If South Africa are to bow out of this African Nations Cup after their final match against Ghana on Tuesday, they will look at this as a tournament of missed opportunities.
It is not that the side has been outplayed in their opening two matches – far from it, they can arguably claim to have had the better of the play in both their loss to Algeria and Friday’s draw with Senegal.
But an inability to finish the excellent build-up play created by the likes of Sibusiso Vilakazi, Thuso Phala, Oupa Manyisa and Andile Jali is the reason they are facing an early flight home.
“We should be the top-scoring team in this tournament, we should have at least six goals in our two games,” a clearly frustrated coach Shakes Mashaba said after the Senegal draw.
“We just have a problem putting the ball in the back of the net – it is not for a lack of trying, the training session we had before this game focussed on finishing.”
It is a problem to which there is no easy fix, but you feel that if South Africa had finishers of the quality of Benni McCarthy or Shaun Bartlett in this Class of 2015, they would be genuine title contenders.
Another worry for Mashaba is their penchant for throwing away leads – South Africa have no problem hitting the front in matches, they just cannot stay there.
They have taken second half leads in both Group C matches to date but have been unable to hold on.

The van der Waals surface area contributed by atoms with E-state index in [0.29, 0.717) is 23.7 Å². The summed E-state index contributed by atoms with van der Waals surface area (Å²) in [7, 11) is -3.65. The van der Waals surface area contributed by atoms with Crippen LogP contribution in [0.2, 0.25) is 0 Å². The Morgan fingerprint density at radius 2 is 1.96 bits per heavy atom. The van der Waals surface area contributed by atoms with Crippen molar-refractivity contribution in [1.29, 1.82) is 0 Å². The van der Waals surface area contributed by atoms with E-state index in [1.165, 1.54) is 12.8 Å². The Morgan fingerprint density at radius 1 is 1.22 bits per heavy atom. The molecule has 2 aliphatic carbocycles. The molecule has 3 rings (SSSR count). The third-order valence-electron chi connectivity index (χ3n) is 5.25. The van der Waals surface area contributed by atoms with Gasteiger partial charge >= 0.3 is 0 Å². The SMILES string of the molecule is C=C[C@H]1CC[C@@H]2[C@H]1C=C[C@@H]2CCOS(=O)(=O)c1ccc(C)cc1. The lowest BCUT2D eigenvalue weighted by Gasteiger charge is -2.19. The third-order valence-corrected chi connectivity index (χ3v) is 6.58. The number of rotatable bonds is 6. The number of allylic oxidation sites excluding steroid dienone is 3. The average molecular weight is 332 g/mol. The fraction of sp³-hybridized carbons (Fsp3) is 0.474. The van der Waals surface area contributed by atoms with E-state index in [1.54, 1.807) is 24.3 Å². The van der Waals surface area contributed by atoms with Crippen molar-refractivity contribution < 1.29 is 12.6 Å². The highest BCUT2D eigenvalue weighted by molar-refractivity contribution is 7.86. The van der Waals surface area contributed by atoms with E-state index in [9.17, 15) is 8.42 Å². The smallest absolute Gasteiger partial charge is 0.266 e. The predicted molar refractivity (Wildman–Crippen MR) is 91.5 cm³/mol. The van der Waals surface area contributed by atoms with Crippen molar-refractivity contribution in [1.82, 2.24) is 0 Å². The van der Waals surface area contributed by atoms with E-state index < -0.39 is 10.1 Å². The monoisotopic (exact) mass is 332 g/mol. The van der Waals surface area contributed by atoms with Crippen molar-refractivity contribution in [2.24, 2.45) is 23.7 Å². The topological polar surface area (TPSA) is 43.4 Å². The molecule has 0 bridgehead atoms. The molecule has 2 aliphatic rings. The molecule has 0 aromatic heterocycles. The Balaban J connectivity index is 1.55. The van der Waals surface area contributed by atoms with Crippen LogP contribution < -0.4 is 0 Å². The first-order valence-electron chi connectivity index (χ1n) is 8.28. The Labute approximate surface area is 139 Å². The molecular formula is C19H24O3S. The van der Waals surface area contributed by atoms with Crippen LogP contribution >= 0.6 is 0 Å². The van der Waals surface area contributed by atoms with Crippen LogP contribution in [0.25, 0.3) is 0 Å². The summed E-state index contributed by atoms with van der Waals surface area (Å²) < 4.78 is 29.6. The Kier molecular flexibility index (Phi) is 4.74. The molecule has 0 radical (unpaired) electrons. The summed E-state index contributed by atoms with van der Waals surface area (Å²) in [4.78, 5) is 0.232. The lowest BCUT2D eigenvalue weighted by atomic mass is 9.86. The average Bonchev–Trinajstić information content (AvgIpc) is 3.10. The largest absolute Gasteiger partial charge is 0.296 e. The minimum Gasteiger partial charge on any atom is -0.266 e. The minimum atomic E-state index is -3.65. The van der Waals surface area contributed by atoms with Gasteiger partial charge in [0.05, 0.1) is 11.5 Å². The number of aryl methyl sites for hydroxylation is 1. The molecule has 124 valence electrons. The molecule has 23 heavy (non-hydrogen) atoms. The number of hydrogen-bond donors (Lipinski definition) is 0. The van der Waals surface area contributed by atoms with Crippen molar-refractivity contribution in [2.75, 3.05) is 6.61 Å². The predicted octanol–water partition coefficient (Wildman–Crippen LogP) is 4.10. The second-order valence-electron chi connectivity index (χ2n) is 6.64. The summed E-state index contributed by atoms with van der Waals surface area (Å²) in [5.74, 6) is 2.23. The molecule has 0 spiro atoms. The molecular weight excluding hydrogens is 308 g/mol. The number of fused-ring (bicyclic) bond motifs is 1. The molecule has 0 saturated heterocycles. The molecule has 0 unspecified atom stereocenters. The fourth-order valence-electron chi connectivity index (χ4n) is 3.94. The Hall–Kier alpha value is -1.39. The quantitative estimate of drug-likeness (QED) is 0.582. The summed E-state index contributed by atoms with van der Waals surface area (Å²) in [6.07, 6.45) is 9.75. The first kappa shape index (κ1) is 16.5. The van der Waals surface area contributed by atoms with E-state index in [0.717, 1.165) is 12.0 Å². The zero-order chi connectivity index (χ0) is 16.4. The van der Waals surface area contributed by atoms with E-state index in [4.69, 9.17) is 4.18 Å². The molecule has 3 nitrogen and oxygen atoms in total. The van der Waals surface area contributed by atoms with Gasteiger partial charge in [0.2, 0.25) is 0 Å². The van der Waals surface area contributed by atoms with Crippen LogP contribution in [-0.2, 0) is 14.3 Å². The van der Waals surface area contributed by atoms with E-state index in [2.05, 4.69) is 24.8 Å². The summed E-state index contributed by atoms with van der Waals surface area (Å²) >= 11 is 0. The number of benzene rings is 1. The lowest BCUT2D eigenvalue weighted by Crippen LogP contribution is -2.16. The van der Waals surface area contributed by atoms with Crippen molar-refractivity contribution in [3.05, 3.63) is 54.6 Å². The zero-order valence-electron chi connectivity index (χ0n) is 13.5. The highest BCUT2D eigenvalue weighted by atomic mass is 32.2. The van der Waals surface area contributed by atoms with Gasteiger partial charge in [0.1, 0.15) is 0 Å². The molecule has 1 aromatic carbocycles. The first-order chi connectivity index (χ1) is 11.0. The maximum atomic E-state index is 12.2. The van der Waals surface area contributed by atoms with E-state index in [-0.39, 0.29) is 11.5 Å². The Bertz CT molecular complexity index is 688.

The choice of goalkeeper Jackson Mabokgwane ahead of the taller and more ‘able in the air’ Darren Keet was a surprising one against side the size of Senegal, with Mashaba surely knowing an aerial bombardment was coming.
Mabokgwane floundered all evening under the high ball and was partly at fault for the Senegal equaliser too when he found himself in no-mans land coming for a set-piece.
Senegal made four changes for the match which coach Alain Giresse said was to keep the team fresh.
They did not have the incisive attacking edge the side showed during qualifying, in the end having to rely really on their physical strength against the smaller South Africans.
The permutations in the pool going into Tuesday’s final round of matches, where South Africa play Ghana and Senegal meet Algeria, are as follows.
The winner of the match between Senegal and Algeria will go through to the quarterfinals, but if that game ends in a draw then Algeria must hope that South Africa beat Ghana.
For South Africa to go through they must beat Ghana and hope that Senegal do likewise to Algeria, the only possible set of circumstances that would see them into the quarterfinals.
Source : allAfrica.com